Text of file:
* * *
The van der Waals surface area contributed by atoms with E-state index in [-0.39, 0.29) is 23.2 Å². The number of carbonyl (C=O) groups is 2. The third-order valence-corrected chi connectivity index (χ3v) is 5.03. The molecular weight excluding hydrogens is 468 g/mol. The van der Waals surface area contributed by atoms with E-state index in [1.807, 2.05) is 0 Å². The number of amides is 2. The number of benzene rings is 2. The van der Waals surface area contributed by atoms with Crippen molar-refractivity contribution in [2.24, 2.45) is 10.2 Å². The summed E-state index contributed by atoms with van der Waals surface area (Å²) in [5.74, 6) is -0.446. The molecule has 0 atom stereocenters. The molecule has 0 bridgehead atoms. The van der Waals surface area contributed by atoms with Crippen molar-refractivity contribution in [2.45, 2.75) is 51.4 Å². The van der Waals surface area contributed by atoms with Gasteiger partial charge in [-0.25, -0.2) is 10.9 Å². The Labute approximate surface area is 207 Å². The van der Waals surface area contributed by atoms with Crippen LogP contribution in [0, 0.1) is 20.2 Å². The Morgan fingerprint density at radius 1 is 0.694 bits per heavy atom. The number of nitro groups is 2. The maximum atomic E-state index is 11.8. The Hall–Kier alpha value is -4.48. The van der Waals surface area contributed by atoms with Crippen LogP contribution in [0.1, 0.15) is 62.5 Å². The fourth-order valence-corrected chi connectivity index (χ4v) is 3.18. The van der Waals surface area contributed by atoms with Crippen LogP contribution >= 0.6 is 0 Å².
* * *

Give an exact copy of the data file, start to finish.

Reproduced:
The van der Waals surface area contributed by atoms with E-state index in [-0.39, 0.29) is 23.2 Å². The number of carbonyl (C=O) groups is 2. The third-order valence-corrected chi connectivity index (χ3v) is 5.03. The molecular weight excluding hydrogens is 468 g/mol. The van der Waals surface area contributed by atoms with E-state index in [1.807, 2.05) is 0 Å². The number of amides is 2. The number of benzene rings is 2. The van der Waals surface area contributed by atoms with Crippen molar-refractivity contribution in [2.24, 2.45) is 10.2 Å². The summed E-state index contributed by atoms with van der Waals surface area (Å²) in [5.74, 6) is -0.446. The molecule has 0 atom stereocenters. The molecule has 0 bridgehead atoms. The van der Waals surface area contributed by atoms with Crippen molar-refractivity contribution in [2.45, 2.75) is 51.4 Å². The van der Waals surface area contributed by atoms with Gasteiger partial charge in [-0.25, -0.2) is 10.9 Å². The Labute approximate surface area is 207 Å². The van der Waals surface area contributed by atoms with Crippen LogP contribution in [0, 0.1) is 20.2 Å². The Morgan fingerprint density at radius 1 is 0.694 bits per heavy atom. The number of nitro groups is 2. The maximum atomic E-state index is 11.8. The Hall–Kier alpha value is -4.48. The van der Waals surface area contributed by atoms with Crippen LogP contribution in [0.1, 0.15) is 62.5 Å². The fourth-order valence-corrected chi connectivity index (χ4v) is 3.18. The van der Waals surface area contributed by atoms with Crippen LogP contribution >= 0.6 is 0 Å².